Army Pfc. Jorge D. Morante helps build the facilities at Kandahar Air Base, Afghanistan. Morante, a carpentry and masonry specialist, is one of a few thousand soldiers stationed at the air base in support of Operation Enduring Freedom. Photo by Derrick Goode
Bone-chilling cold, lung-choking dust storms, and the constant threat of enemy land mines and sniper fire are just a few of the challenges the son of a Glen Cove couple is facing as he stands on the front line of the war on terror in Afghanistan.
Army Pfc. Jorge D. Morante, son of Carlos E. and Juana Morante of Madison Ave., Glen Cove, is serving his country in Afghanistan as a carpentry and masonry specialist.
Morante's job is a vital one, as the war against the remaining Taliban and al Qaeda terrorists is far from over.
"I'm assigned to an engineer company. We've been building the facilities and improving living conditions for soldiers away from home by providing them with a safe more comfortable living environment," said the 1995 graduate of Glen Cove High School.
Morante is one of a few thousand soldiers who operate out of the Kandahar Airport-a bomb-wracked complex that serves as their temporary base of operations. Located in the southeastern region of Afghanistan, the area was once a hotbed of Taliban activity and the sniper fire and accompanying flares that light up the night sky are evidence that the war is not yet over.
The living conditions on base are spartan. The crowded tents where soldiers sleep practically shoulder to shoulder are unheated and Morante said that with temperatures dipping below zero soldiers are constantly fending off cold weather injuries. Running water is a distant memory of living in the states, as are hot meals.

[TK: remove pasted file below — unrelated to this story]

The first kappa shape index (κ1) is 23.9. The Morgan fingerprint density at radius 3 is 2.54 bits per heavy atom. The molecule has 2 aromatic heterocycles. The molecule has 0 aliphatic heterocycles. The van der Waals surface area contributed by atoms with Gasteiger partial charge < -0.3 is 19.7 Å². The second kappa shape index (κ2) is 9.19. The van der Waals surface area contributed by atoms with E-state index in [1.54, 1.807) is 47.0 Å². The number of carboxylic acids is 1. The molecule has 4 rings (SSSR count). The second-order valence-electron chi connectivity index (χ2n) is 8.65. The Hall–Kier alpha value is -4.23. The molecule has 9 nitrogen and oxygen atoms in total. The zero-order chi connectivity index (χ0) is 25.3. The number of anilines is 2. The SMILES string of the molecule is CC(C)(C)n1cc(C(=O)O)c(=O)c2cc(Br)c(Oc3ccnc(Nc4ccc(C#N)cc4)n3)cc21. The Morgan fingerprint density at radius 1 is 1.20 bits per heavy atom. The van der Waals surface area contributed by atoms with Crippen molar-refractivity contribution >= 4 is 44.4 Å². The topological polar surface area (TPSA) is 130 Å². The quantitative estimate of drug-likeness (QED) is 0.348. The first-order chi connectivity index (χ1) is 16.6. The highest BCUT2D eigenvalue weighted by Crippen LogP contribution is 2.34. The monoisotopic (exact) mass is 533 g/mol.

In spite of these conditions, Morante said he wouldn't have it any other way.
"I'm proud to be able to say that I served my country in its time of need. I feel good knowing that I'm a part of history."
One way the conditions in the country have affected Morante is in his ability to accomplish his mission.
"The dust storms can be pretty bad, and it slows us down sometimes. We put in long hours every day, and there isn't a lot to look forward to when we're done, even with all the improvements we're making. Whatever it takes, though, we'll get the job done," he said.
While Morante said the 14 to 16 hour workdays, uncertainty of how long he will be in Afghanistan and the perils of the job occasionally wear him down, the real difficulty of the deployment has been being away from his family.
"I definitely miss my family and my friends-especially my mom's cooking. It's the simple things you miss the most. I think I will appreciate things more when I get back," he said.
For Morante, the creature comforts of home may remain a distant memory, but the knowledge of the part he plays in Operation Enduring Freedom will last a lifetime.